agencies

to work collaboratively within the same situational awareness platform over multiple networks. Crescent Guardian, Inc., a
partner security firm of the port, developed an effective solution by providing advanced software that could run the new surv
eillance

system for Fourchon’s Maritime Domain Awareness System, or GLPC
-
C4. The cutting
-
edge software allows the system to send alerts
and alarms if anomalous behavior is detected, meaning there are "No Rules" to be written prior to their use

Making it one of the

easiest and most effective systems in the industry to install and use. “The Port Commission was pleased to work with CGI to
integrate BRS Labs’ video analytics into Port Fourchon’s Video Management System and the GLPC
-
C4 System,” said Director Danos.
The
US Department of Defense supported Port Fourchon's efforts by sharing
the DoD
-
developed capabilities of the
Knowledge Display and Aggregation System (KDAS) to serve as the basis for the Port's incident
command and control system.
The use of KDAS provides P
ort Fourchon with the unique ability to network its system
with the DoD in the event of an incident requiring information sharing.


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Current technology more than adequate

we already have the newest technology

Harrald 05

[John R, “Sea Trade and Security: an Assessment of the Post
-
9/11 Reaction,” Web, Fall 05,
http://search.proquest.com.proxy.lib.umich.edu/pqrl/docview/220702986/1376BF5C74E6A8F9B1B/5?accountid=14667, 6/19/12]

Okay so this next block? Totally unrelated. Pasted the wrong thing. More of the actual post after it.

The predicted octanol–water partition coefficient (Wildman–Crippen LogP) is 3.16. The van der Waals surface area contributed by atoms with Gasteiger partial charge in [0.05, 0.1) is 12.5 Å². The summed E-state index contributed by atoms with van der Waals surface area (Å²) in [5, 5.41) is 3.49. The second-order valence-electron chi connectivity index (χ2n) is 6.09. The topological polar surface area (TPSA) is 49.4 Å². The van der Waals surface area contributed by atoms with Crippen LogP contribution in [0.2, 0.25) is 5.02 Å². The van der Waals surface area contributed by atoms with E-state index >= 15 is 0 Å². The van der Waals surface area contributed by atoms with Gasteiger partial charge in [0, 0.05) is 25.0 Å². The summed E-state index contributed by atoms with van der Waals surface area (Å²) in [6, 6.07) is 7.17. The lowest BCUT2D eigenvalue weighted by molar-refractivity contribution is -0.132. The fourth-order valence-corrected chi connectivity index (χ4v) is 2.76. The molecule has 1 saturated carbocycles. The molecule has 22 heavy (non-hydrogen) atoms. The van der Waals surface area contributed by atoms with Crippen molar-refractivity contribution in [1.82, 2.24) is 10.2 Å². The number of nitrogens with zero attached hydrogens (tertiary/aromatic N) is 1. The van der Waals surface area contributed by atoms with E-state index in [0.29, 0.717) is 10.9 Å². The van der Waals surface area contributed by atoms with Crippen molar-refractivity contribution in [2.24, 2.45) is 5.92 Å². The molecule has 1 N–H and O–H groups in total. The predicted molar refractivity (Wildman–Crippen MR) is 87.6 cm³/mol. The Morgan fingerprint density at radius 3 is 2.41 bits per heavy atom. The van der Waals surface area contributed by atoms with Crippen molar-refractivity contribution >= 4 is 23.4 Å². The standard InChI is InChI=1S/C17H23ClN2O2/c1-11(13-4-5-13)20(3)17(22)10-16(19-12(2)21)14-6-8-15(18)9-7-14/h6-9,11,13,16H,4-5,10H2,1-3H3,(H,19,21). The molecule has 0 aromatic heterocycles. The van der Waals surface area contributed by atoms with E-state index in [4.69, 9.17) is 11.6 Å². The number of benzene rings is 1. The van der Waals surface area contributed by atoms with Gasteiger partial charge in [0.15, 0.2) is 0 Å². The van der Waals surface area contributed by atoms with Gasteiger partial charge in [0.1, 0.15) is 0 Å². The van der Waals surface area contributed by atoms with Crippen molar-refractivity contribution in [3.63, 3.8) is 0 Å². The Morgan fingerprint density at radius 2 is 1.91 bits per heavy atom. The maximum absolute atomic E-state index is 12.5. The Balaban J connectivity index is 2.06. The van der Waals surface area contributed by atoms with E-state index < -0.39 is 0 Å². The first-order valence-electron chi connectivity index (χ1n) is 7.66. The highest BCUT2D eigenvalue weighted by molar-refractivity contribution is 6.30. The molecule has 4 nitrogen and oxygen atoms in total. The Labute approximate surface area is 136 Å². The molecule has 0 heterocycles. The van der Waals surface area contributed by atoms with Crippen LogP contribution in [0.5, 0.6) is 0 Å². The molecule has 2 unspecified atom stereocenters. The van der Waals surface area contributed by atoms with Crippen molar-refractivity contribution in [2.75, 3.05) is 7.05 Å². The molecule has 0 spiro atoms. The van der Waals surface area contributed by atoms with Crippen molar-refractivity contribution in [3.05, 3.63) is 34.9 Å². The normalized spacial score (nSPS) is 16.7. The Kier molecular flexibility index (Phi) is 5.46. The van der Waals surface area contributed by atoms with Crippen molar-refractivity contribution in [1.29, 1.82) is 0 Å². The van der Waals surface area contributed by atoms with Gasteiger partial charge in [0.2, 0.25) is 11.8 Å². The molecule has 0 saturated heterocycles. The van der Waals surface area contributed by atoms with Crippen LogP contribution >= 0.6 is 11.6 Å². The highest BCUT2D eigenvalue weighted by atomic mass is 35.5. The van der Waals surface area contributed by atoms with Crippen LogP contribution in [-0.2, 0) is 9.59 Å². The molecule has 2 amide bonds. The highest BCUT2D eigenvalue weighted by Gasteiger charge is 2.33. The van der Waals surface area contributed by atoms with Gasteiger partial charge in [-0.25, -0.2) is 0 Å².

Innovative technology has been applied to the p
roblem of maritime security in two
general areas: (1) container security and (2) vessel identification and surveillance
. The
advancements in container security include the CBP automated commercial
environment, which provides the information necessary to ta
rget inspections; improved
non
-
intrusive scanning technology; and the creation of sensorequipped containers
. Prior to
9/11, and despite two decades of advances in electronic data interchange, the flow of information within the supply chain's
transaction la
yer and between the transaction layer and the oversight layer was slow and paper
-
driven.
The most
revolutionary technological change caused by U.S. government security initiatives, and
the least visible, is the automation of this information flow, which al
lows the effective
screening of containers prior to shipment. The second area of improvement is the
development of technologies to track containers and to ensure their physical integrity.

These include the smart
-
container initiatives, such as radio frequen